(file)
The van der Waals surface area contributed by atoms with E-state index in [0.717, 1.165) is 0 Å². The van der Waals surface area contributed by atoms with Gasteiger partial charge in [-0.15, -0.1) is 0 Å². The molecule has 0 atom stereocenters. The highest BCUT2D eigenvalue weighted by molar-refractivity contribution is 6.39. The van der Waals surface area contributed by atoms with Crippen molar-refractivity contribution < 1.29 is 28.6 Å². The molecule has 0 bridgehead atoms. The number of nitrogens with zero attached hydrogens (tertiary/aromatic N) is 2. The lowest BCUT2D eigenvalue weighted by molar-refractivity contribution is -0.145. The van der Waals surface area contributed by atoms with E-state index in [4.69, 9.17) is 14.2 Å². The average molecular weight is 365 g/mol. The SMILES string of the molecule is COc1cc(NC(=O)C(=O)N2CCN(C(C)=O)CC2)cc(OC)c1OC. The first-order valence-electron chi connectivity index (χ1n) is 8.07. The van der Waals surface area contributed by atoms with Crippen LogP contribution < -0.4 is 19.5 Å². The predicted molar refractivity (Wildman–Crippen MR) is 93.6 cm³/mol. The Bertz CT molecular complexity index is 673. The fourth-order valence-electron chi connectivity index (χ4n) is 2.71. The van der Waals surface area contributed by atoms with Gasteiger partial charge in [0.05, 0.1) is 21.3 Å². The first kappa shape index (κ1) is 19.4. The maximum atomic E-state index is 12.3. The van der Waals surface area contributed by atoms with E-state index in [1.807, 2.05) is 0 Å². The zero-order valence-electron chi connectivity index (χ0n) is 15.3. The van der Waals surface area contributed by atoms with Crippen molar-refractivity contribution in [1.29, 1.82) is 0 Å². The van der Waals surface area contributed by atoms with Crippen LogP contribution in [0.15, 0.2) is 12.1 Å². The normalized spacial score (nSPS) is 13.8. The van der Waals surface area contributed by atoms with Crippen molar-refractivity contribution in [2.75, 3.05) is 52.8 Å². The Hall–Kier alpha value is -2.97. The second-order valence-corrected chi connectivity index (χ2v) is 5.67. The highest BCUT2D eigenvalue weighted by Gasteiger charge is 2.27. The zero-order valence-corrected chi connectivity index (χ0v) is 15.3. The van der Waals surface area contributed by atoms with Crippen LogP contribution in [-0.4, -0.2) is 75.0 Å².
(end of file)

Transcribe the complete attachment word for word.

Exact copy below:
The van der Waals surface area contributed by atoms with E-state index in [0.717, 1.165) is 0 Å². The van der Waals surface area contributed by atoms with Gasteiger partial charge in [-0.15, -0.1) is 0 Å². The molecule has 0 atom stereocenters. The highest BCUT2D eigenvalue weighted by molar-refractivity contribution is 6.39. The van der Waals surface area contributed by atoms with Crippen molar-refractivity contribution < 1.29 is 28.6 Å². The molecule has 0 bridgehead atoms. The number of nitrogens with zero attached hydrogens (tertiary/aromatic N) is 2. The lowest BCUT2D eigenvalue weighted by molar-refractivity contribution is -0.145. The van der Waals surface area contributed by atoms with E-state index in [4.69, 9.17) is 14.2 Å². The average molecular weight is 365 g/mol. The SMILES string of the molecule is COc1cc(NC(=O)C(=O)N2CCN(C(C)=O)CC2)cc(OC)c1OC. The first-order valence-electron chi connectivity index (χ1n) is 8.07. The van der Waals surface area contributed by atoms with Crippen LogP contribution < -0.4 is 19.5 Å². The predicted molar refractivity (Wildman–Crippen MR) is 93.6 cm³/mol. The Bertz CT molecular complexity index is 673. The fourth-order valence-electron chi connectivity index (χ4n) is 2.71. The van der Waals surface area contributed by atoms with Gasteiger partial charge in [0.05, 0.1) is 21.3 Å². The first kappa shape index (κ1) is 19.4. The maximum atomic E-state index is 12.3. The van der Waals surface area contributed by atoms with E-state index in [1.807, 2.05) is 0 Å². The zero-order valence-electron chi connectivity index (χ0n) is 15.3. The van der Waals surface area contributed by atoms with Crippen molar-refractivity contribution in [1.29, 1.82) is 0 Å². The van der Waals surface area contributed by atoms with Crippen LogP contribution in [0.15, 0.2) is 12.1 Å². The normalized spacial score (nSPS) is 13.8. The van der Waals surface area contributed by atoms with Crippen molar-refractivity contribution in [2.75, 3.05) is 52.8 Å². The Hall–Kier alpha value is -2.97. The second-order valence-corrected chi connectivity index (χ2v) is 5.67. The highest BCUT2D eigenvalue weighted by Gasteiger charge is 2.27. The zero-order valence-corrected chi connectivity index (χ0v) is 15.3. The van der Waals surface area contributed by atoms with Crippen LogP contribution in [-0.4, -0.2) is 75.0 Å².